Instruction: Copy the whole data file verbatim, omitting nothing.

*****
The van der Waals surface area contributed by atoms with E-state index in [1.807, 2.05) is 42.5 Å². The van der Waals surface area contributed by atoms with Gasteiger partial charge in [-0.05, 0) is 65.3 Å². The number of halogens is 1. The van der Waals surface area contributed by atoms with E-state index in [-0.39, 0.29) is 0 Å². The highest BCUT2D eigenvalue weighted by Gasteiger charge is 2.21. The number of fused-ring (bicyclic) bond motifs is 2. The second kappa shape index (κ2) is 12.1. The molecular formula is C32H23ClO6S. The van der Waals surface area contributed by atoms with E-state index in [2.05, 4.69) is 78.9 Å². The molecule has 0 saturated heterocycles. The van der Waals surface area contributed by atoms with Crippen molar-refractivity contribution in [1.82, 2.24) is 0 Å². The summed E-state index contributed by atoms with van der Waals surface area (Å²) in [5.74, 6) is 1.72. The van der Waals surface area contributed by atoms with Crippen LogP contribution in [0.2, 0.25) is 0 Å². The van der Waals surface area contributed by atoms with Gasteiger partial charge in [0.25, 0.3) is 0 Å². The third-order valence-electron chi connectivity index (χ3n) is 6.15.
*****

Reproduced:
The van der Waals surface area contributed by atoms with E-state index in [1.807, 2.05) is 42.5 Å². The van der Waals surface area contributed by atoms with Gasteiger partial charge in [-0.05, 0) is 65.3 Å². The number of halogens is 1. The van der Waals surface area contributed by atoms with E-state index in [-0.39, 0.29) is 0 Å². The highest BCUT2D eigenvalue weighted by Gasteiger charge is 2.21. The number of fused-ring (bicyclic) bond motifs is 2. The second kappa shape index (κ2) is 12.1. The molecular formula is C32H23ClO6S. The van der Waals surface area contributed by atoms with E-state index in [2.05, 4.69) is 78.9 Å². The molecule has 0 saturated heterocycles. The van der Waals surface area contributed by atoms with Crippen molar-refractivity contribution in [1.82, 2.24) is 0 Å². The summed E-state index contributed by atoms with van der Waals surface area (Å²) in [5.74, 6) is 1.72. The van der Waals surface area contributed by atoms with Crippen LogP contribution in [0.2, 0.25) is 0 Å². The van der Waals surface area contributed by atoms with Gasteiger partial charge in [0.25, 0.3) is 0 Å². The third-order valence-electron chi connectivity index (χ3n) is 6.15.